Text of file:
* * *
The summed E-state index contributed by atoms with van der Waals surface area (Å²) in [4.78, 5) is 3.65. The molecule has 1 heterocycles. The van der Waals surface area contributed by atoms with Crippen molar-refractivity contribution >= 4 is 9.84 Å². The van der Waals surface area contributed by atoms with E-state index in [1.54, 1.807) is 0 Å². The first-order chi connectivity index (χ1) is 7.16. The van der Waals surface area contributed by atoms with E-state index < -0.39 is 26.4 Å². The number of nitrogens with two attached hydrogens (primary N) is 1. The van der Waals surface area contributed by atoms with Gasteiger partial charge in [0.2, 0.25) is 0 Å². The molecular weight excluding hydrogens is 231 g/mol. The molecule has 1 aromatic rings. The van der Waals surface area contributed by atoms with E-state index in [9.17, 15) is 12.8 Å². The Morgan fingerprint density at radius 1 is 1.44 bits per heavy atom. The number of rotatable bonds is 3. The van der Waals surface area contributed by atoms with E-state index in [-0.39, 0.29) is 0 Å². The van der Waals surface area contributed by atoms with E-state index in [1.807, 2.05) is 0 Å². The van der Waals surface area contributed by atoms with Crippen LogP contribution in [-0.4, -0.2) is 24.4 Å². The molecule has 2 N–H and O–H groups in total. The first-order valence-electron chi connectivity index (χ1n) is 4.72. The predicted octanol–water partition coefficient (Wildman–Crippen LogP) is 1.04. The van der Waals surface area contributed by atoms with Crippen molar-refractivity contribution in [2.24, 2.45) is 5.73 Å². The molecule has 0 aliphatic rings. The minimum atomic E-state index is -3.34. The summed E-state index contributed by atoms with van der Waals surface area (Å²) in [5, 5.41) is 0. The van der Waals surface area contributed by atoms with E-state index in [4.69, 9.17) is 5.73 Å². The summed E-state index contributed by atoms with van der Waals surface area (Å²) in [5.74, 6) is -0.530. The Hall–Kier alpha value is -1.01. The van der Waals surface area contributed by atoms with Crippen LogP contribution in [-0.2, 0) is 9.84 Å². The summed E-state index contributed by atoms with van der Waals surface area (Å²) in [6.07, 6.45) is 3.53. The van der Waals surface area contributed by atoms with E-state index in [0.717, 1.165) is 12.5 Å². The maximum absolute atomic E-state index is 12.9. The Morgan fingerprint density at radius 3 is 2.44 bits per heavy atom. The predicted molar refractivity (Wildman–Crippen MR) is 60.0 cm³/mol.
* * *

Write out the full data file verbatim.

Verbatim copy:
The summed E-state index contributed by atoms with van der Waals surface area (Å²) in [4.78, 5) is 3.65. The molecule has 1 heterocycles. The van der Waals surface area contributed by atoms with Crippen molar-refractivity contribution >= 4 is 9.84 Å². The van der Waals surface area contributed by atoms with E-state index in [1.54, 1.807) is 0 Å². The first-order chi connectivity index (χ1) is 7.16. The van der Waals surface area contributed by atoms with E-state index < -0.39 is 26.4 Å². The number of nitrogens with two attached hydrogens (primary N) is 1. The van der Waals surface area contributed by atoms with Gasteiger partial charge in [0.2, 0.25) is 0 Å². The molecular weight excluding hydrogens is 231 g/mol. The molecule has 1 aromatic rings. The van der Waals surface area contributed by atoms with E-state index in [9.17, 15) is 12.8 Å². The Morgan fingerprint density at radius 1 is 1.44 bits per heavy atom. The number of rotatable bonds is 3. The van der Waals surface area contributed by atoms with E-state index in [-0.39, 0.29) is 0 Å². The van der Waals surface area contributed by atoms with E-state index in [1.807, 2.05) is 0 Å². The van der Waals surface area contributed by atoms with Crippen LogP contribution in [-0.4, -0.2) is 24.4 Å². The molecule has 2 N–H and O–H groups in total. The first-order valence-electron chi connectivity index (χ1n) is 4.72. The predicted octanol–water partition coefficient (Wildman–Crippen LogP) is 1.04. The van der Waals surface area contributed by atoms with Crippen molar-refractivity contribution in [2.24, 2.45) is 5.73 Å². The molecule has 0 aliphatic rings. The minimum atomic E-state index is -3.34. The summed E-state index contributed by atoms with van der Waals surface area (Å²) in [5, 5.41) is 0. The van der Waals surface area contributed by atoms with E-state index in [4.69, 9.17) is 5.73 Å². The summed E-state index contributed by atoms with van der Waals surface area (Å²) in [5.74, 6) is -0.530. The Hall–Kier alpha value is -1.01. The van der Waals surface area contributed by atoms with Crippen LogP contribution in [-0.2, 0) is 9.84 Å². The summed E-state index contributed by atoms with van der Waals surface area (Å²) in [6.07, 6.45) is 3.53. The van der Waals surface area contributed by atoms with E-state index in [0.717, 1.165) is 12.5 Å². The maximum absolute atomic E-state index is 12.9. The Morgan fingerprint density at radius 3 is 2.44 bits per heavy atom. The predicted molar refractivity (Wildman–Crippen MR) is 60.0 cm³/mol.